He continued at Provo High School where they went undefeated and won the 1978 Utah state championship. After high school he attended nearby Brigham Young University. After 2 years Durrant chose to stop playing basketball to focus on missionary work with The Church of Jesus Christ of Latter Day Saints in Madrid, Spain. During this time, he vowed not to take a jump shot for two years. He was focused, but this time on a different mission.
“It’s a complete focus. Really 24-7, you’re focused on being a missionary,” he said.
When he left BYU basketball had become stale. He had been playing since he was 8 or 9 years old. The time was beneficial and the distance made him miss the game. When Durrant came back to BYU, he was ready.
His first two seasons, he averaged 13.2 and 13.3 points per game. Upon his return in his third season he averaged 22.8 points.
“It was a sweet homecoming,” he said.
It got sweeter after his junior year. Durrant got married. The next year, his senior year his scoring average went up again to 27.9 points per game, good for third in the country.
“I like to give her credit for the increase in the scoring average, “ he laughed. “The benefits of being married to a great woman.”
Durrant was picked 25th by the Indiana Pacers in the 1984 NBA draft that included Hakeem Olajuwon, Michael Jordan and Charles Barkley. He also had the opportunity to play against his boyhood idol.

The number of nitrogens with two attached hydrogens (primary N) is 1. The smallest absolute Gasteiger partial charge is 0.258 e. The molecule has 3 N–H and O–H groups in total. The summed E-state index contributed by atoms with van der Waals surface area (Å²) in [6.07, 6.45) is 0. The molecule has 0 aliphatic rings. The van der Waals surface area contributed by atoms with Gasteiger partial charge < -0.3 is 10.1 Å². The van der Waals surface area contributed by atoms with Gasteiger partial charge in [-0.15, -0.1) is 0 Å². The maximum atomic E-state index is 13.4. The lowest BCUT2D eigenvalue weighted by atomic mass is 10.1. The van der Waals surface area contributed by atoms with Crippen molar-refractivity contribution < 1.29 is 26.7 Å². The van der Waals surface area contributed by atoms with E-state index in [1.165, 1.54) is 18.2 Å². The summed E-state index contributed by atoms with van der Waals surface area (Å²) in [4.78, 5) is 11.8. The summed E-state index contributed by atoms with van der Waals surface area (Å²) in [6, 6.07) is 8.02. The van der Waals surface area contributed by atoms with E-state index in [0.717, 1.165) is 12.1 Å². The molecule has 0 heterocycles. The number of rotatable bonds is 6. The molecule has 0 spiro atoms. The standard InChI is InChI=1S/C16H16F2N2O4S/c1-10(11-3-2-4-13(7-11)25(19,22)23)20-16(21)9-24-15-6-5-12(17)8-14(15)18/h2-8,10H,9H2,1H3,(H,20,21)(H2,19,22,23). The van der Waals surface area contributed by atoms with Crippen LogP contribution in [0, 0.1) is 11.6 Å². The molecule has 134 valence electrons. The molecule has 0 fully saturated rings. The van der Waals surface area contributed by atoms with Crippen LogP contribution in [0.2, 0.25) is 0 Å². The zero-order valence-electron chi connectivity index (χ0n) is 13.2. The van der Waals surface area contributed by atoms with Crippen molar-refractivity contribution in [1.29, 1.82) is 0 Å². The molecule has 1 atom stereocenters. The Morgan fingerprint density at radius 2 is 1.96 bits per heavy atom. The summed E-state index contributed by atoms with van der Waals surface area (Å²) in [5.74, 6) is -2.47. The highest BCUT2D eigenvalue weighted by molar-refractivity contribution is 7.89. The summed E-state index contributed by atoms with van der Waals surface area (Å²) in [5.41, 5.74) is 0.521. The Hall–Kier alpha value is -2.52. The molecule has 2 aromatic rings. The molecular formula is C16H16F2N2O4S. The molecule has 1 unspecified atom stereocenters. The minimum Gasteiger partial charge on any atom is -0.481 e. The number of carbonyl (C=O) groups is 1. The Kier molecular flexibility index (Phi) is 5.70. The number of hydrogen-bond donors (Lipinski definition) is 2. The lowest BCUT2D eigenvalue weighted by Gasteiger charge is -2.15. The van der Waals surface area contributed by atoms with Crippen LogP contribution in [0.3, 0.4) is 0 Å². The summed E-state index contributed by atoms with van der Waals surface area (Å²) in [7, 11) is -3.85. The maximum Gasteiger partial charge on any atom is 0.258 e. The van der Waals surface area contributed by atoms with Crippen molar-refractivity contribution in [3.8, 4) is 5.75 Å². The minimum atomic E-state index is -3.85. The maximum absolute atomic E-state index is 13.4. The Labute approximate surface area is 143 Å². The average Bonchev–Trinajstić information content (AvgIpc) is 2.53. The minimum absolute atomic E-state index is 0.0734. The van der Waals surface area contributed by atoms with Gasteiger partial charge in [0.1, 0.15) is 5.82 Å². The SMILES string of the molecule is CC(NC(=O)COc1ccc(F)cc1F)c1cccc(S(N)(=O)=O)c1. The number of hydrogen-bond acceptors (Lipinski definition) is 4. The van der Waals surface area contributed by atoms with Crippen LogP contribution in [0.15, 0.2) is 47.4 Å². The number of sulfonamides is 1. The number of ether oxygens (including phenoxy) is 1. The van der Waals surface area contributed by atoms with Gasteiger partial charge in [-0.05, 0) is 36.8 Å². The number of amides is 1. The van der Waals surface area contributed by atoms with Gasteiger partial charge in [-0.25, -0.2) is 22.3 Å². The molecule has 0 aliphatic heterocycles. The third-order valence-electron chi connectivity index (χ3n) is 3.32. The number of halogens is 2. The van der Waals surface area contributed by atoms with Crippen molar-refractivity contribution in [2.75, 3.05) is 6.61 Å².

“I remember in one game I was guarding Julius and just trying to keep up, frankly. So I’m grabbing him and pushing him and shoving him, just doing anything I could to slow him down. Finally during a break, I’m staying next to Julius and he says to the official, “Get this guy off of me,” referring to me.”
“I almost said, hey look, Julius, you’re my hero. Whatever you’d like me to do, I’m happy to do it. I just want to tell you how much I’ve enjoyed watching you play over the years. I almost wanted to go from competitor to fan of Julius in the moment,” he said.
He did add that even with Dr. J at the tail end of his career, he didn’t cause him any problems defensively, a testament to the greatness of the era.